Donors are much more likely to give if they believe their money will not be spent on organizational overhead costs, and they are even more likely to donate if a matching gift is involved, according to two experiments, Science reports.
Uri Gneezy, an economist at the Rady School of Management at the University of California, San Diego, recently ran experiments examining how individuals responded to various types of donation information. In one experiment, when donors were told that overhead was covered by another donor and all their money would go directly to the cause, they were 80 percent more likely to give. When overhead was already covered and a matching contribution was involved, they were 94 percent more likely to give.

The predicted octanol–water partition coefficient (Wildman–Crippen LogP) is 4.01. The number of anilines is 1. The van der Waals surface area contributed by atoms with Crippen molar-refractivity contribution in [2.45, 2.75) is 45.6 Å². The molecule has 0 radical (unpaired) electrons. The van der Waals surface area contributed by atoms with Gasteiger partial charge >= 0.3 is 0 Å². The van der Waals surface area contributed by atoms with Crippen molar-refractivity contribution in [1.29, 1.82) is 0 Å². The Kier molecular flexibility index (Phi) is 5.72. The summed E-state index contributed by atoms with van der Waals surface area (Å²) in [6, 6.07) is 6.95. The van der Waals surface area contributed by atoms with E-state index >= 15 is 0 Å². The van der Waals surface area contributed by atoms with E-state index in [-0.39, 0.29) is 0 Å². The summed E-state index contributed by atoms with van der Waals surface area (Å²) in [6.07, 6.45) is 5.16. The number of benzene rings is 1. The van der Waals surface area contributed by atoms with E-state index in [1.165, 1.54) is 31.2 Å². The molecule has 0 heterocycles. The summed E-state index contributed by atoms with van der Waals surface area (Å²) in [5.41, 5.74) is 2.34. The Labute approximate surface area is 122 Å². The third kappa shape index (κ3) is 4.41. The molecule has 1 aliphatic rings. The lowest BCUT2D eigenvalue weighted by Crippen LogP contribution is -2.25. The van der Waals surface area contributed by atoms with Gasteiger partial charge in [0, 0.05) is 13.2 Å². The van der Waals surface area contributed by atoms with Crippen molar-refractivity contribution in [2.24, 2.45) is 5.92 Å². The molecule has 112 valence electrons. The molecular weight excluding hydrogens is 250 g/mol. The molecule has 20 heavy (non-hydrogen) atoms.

In another experiment, removing overhead boosted total donations by 64 percent. Daniel Oppenheimer, a psychologist at UCLA, observed that this was "a very clever study with obvious real-world implications." The challenge, however, is finding donors willing to cover overhead, because "large donors don't like overhead any more than other donors."